How can we make our city safer?

Megan Roberts
3 Feb 2014 @ 10.00 am
| Opinion

Megan Roberts
Megan Roberts

Miles On Monday

The weekly thoughts of York writer Miles Salter

A few weeks ago, a diagram was doing the rounds on social media websites. It was a pie chart of the months of the year, showing how long each month felt.

January was grossly distorted, taking up far more than its share of the circle. It was funny, and felt true, but this week it took on a new significance in York.

Because the final week of January 2014 has been a dark one.

The news emerged on Monday 27th. A 20 year old student, Megan Roberts, had been reported missing. A friend had contacted Megan’s mother, who immediately rang the police.

Megan hadn’t been seen since the previous Thursday morning, at around 2am. She had been on a night out with friends that culminated in a visit to York’s Popworld nightclub.

As the news spread, people in York became increasingly alarmed. The incident had eerie parallels to the disappearance of Claudia Lawrence in 2009. Claudia was never found, and police launched a murder inquiry.

Could the same thing have happened to Megan, a pretty girl with a lovely smile? Reports surfaced that Megan had Tweeted about being “stalked” recently, when a man followed her and a friend from pub to pub.

Could this have led to her disappearance?

The prospect was sickening. I thought of her parents and family, and couldn’t imagine the distress they were experiencing.

A dark place

A friend of mine told me the other day that his daughters, who are about the same age as Megan, feel safe in York. On the whole, the city centre is a safe place.

Even the gangs of drunken men and women who inhabit the town on a Friday or Saturday night are, for the most part, good natured, if a little rowdy.

But beneath a colourless sky and in temperatures that could at best be described as chilly, York felt, for a few days, like a dark place, as prone to the perils of modern suburban life as anywhere else in the UK.

It was a sobering reminder of how a city landscape, even one as pretty and lauded as York’s, can be haunted by the same concerns and preoccupations.

On Wednesday I watched for a few minutes as police divers searched the Ouse for Megan. The river, brown and bloated, seemed to carry a dreadful secret.

Underneath the river’s surface, a passerby reminded me, the currents would be moving much more quickly.

By Thursday, the news seemed to have circulated the nation’s media outlets. The Mirror said the police had come to a conclusion: it was unlikely that Megan’s disappearance was the result of crime, but instead that the gang she was with on Thursday morning, ‘heavily affected by alcohol’, split up as they walked home.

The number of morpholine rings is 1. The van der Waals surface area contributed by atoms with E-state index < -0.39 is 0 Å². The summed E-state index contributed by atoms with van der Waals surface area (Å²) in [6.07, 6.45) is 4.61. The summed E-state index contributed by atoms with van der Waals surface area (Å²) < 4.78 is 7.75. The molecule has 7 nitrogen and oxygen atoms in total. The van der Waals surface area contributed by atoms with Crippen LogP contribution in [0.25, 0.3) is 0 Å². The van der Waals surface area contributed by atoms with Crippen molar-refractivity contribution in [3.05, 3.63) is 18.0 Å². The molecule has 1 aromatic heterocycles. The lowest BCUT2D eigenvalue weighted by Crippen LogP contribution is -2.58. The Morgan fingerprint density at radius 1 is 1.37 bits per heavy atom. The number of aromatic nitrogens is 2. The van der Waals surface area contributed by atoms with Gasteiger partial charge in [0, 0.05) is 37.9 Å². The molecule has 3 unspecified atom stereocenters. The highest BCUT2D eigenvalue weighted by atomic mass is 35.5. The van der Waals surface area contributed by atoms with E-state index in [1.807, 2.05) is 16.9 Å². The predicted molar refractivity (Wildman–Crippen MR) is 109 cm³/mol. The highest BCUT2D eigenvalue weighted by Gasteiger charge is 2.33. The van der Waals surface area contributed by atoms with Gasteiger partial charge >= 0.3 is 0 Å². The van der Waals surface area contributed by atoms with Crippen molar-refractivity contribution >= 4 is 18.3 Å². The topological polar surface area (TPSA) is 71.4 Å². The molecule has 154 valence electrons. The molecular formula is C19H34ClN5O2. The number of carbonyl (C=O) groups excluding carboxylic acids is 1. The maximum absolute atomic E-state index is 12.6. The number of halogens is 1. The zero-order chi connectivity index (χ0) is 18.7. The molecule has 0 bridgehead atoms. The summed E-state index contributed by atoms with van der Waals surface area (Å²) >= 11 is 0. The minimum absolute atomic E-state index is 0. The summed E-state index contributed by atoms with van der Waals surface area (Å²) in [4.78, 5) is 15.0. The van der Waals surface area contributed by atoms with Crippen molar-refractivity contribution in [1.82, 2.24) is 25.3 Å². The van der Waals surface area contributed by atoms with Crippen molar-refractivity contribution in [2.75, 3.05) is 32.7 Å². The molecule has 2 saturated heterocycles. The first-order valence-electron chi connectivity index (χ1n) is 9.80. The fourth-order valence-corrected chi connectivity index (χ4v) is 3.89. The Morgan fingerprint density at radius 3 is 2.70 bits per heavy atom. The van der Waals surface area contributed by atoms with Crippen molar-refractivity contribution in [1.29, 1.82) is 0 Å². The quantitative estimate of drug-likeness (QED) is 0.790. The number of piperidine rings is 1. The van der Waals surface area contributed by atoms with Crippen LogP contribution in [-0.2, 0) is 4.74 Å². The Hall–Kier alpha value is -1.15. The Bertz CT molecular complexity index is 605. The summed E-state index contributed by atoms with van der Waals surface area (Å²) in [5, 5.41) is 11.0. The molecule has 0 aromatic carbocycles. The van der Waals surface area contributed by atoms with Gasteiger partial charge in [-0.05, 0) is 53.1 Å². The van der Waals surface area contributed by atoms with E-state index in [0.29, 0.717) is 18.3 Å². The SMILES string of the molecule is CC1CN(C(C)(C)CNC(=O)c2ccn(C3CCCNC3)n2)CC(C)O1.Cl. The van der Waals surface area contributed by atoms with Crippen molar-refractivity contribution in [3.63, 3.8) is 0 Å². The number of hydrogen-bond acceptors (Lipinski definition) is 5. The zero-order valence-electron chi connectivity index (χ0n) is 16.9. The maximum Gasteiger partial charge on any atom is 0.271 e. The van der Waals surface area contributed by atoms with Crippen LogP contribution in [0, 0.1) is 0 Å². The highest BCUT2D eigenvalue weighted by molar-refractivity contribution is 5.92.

Walking beside the river, the police suspect, Megan entered the water by accident, and didn’t come out.

If Megan fell in the river, she is one of a string of victims that have met the same fate in York. Several other incidents have occurred in recent years.

Intoxicated and unable to walk in a straight line, men and women wander home, fall in the river, and are gone. Perhaps it’s time the city provided a river patrol, or city centre wardens, to prevent such incidents?

Close knit university

What has happened to Megan is also a tragedy for York St John University, where she was studying for a degree in fine art.

Although the number of students there has grown significantly in the last five years, it is still a relatively close-knit community.

The university will doubtless chew over what, if anything, can be done.

As somebody who has studied at the university more than once, I felt a tangible sadness for the impact of what had happened: I can’t remember anything like this happening to one of their students before.

A few weeks ago, and some time before Megan vanished, one of the university’s lecturers reflected on Facebook about the possibility of alcohol being banned. I chipped in: an interesting idea, I thought, but couldn’t see how this would be workable.

Alcohol is used, enjoyed or abused by far too many people in the UK (and results in a vast amount of VAT) for a ban to be realistic.

In the light of Megan’s dreadful disappearance, the idea carries greater currency. Raise the drinking age to 25 to stop incidents like this occurring?

The alcohol industry would protest, and perhaps students would too. But after a dreadful week in York, we owe it to ourselves to consider how to keep our fantastic city as safe as possible.